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Heart Block (Mobitz Type I) in Cats

Atrioventricular Block, Second Degree–Mobitz Type I in Cats

 

Second-degree atrioventricular block occurs when the electrical conduction within the AV node is delayed. 

 

The sinoatrial node (SA Node, or SAN), also called the sinus node, is the initiator of electrical impulses within the heart, triggering the heart to beat, or contract, by firing off electrical surges. The atria, the two upper chambers of the heart that receive  and send out blood, are prompted into action by the SA node's electrical impulse, which then activates the atrioventricular node (AV node). The AV node conducts the normal electrical impulses from the atria to the ventricles, coordinating the mechanical activity so that the atria have forced the blood down into the ventricles before the ventricles contract to send the blood out into the body through the pulmonary artery and aortic artery.

 

Most cats with this condition show no signs, appearing to be in perfect health. Low calcium levels and certain drugs (e.g., digoxin, bethanechol, physostigmine, pilocarpine) may predispose some cats to second-degree AV block–Mobitz Type 1.  Second-degree AV block–Mobitz Type 1 can also be brought about by diseases unrelated to the heart. This condition is uncommon in cats, but has been documented.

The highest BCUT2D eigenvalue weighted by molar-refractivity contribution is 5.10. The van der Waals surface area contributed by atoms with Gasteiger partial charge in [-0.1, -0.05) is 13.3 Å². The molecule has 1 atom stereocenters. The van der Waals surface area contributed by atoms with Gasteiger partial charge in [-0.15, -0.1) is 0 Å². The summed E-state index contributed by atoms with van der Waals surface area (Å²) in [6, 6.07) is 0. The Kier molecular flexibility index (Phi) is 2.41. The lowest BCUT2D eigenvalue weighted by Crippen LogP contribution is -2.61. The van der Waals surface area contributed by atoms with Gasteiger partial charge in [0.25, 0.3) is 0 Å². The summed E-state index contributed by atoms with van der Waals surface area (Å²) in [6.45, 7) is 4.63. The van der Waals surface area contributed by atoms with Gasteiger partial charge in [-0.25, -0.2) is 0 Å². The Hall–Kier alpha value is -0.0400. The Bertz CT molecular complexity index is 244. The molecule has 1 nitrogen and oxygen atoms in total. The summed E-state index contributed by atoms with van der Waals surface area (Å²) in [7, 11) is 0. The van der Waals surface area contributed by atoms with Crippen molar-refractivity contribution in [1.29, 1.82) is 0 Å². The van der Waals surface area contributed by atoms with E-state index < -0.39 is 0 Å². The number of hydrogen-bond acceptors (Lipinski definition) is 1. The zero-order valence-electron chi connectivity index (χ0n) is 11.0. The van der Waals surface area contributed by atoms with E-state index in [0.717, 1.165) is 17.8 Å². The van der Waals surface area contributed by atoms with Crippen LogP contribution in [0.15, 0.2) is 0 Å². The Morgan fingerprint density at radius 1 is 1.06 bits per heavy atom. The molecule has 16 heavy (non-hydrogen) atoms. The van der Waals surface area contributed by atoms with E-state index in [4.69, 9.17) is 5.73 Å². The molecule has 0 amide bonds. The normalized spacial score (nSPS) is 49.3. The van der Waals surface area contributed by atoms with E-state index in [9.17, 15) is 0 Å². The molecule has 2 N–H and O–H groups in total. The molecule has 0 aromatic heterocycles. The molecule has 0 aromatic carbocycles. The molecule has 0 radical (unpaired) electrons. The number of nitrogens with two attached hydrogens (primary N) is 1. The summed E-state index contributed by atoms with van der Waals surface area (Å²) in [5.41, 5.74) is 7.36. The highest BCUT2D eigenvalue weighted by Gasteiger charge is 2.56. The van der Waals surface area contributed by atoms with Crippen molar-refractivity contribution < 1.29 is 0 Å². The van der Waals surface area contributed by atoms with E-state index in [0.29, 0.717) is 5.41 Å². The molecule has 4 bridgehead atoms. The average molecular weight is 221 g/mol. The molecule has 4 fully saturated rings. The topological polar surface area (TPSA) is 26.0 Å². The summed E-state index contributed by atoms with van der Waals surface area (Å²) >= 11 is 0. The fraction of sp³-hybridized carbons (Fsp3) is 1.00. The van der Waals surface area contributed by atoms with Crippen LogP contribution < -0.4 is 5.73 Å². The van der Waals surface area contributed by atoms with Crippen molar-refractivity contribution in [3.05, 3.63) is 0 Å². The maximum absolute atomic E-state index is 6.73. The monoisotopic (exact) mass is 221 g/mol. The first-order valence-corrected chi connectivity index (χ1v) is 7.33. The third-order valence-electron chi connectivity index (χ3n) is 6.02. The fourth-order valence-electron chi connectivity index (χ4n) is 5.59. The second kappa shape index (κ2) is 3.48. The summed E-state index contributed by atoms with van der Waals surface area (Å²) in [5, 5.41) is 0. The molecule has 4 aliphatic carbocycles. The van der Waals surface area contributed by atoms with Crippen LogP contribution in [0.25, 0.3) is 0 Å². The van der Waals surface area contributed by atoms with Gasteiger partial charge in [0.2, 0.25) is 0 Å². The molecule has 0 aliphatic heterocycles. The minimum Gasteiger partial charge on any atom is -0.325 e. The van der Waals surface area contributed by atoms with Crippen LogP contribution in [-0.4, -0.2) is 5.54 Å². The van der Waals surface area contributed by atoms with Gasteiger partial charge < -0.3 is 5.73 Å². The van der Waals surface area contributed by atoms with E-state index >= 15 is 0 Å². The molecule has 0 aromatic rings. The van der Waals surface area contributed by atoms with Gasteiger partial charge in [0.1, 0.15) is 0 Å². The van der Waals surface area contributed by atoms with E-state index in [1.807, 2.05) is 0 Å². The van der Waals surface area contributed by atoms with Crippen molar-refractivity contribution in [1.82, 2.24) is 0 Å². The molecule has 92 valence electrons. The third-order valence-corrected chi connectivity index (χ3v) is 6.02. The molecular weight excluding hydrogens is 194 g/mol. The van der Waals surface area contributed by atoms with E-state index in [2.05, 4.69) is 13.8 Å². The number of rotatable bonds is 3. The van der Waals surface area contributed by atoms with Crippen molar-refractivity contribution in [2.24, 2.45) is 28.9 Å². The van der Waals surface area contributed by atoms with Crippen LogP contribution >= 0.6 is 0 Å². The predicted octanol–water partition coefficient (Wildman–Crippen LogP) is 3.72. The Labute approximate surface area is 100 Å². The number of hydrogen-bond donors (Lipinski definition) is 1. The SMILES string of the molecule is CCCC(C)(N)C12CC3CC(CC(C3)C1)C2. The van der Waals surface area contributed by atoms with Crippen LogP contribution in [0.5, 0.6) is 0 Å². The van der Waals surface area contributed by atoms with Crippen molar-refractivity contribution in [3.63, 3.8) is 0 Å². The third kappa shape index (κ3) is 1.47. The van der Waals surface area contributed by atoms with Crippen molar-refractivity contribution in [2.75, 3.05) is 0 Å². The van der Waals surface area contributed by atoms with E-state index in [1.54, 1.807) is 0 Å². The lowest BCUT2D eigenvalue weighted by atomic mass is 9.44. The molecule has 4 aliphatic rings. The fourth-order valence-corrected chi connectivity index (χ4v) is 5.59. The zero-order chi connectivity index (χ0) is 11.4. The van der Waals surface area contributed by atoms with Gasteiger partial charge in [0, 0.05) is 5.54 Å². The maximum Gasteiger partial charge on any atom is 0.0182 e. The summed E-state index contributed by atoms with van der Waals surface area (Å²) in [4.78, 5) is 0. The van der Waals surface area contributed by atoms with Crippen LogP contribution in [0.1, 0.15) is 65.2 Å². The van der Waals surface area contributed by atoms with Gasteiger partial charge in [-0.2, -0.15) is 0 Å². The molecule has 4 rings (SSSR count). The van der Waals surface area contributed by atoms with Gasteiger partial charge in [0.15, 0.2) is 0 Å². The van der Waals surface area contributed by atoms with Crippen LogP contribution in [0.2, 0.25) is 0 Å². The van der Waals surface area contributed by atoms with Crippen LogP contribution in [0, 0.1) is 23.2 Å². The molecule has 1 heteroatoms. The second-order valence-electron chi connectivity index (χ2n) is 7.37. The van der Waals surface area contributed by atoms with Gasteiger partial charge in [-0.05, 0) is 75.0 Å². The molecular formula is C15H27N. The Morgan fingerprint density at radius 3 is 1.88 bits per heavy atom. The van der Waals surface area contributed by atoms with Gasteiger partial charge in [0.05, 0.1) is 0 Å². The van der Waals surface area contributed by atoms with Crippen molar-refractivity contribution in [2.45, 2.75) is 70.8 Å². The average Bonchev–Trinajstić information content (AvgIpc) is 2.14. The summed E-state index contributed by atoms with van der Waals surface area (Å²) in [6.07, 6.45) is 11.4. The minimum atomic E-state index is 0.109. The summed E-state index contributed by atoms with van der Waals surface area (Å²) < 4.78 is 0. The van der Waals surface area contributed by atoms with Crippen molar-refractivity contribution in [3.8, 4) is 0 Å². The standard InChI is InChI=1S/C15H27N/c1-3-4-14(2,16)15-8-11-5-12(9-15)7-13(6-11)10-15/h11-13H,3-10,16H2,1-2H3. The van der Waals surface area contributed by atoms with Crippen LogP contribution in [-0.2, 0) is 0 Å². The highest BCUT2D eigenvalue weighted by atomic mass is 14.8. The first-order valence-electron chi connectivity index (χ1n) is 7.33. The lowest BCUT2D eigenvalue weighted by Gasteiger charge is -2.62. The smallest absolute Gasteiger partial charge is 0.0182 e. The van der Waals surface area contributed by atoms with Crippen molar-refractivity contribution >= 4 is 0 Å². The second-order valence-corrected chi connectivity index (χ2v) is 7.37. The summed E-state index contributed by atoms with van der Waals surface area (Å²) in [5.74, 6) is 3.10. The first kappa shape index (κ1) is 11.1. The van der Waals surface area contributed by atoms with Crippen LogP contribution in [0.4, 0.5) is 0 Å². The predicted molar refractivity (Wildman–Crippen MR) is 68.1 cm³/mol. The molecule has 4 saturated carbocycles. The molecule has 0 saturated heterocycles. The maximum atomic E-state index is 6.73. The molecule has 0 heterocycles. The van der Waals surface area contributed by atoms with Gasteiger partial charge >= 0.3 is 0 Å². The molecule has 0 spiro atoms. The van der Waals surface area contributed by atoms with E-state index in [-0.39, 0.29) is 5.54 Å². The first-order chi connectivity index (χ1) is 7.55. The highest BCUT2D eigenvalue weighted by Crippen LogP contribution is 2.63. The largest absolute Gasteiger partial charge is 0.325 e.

Symptoms and Types

 

  • Most affected cats show no symptoms
  • If induced by digoxin (a heart medication) overdose, cat may have vomiting and lack of appetite
  • Symptoms of congestive heart failure associated with hypertrophic cardiomyopathy
  • Weakness

 

Causes

 

  • May occur in normal, healthy cats
  • Diseases that are not directly related to the heart
  • Hyperthyroidism
  • Cardiomyopathy
  • Cardiac neoplasia – masses of the heart
  • Certain drugs can affect functioning of the AV node

 

Diagnosis

 

You will need to provide a thorough history of your cat's health leading up to the onset of symptoms. Your veterinarian will perform a full physical exam, with a chemical blood profile and a complete blood count. A thorough history from you will allow your veterinarian to rule out masses, gastrointestinal disorders, high pressure in the eye and upper airway disease. X-rays may help detect some of these disorders as well. An atropine response test, which increases the firing action of the sinoatrial node and conduction of the AV node will indicate if the disease is originating from the heart. 

 

An electrocardiogram (ECG, or EKG) recording can be used to examine the electrical currents in the heart muscles, and may reveal any abnormalities in cardiac electrical conduction (which underlies the heart’s ability to contract/beat).

 

 

 

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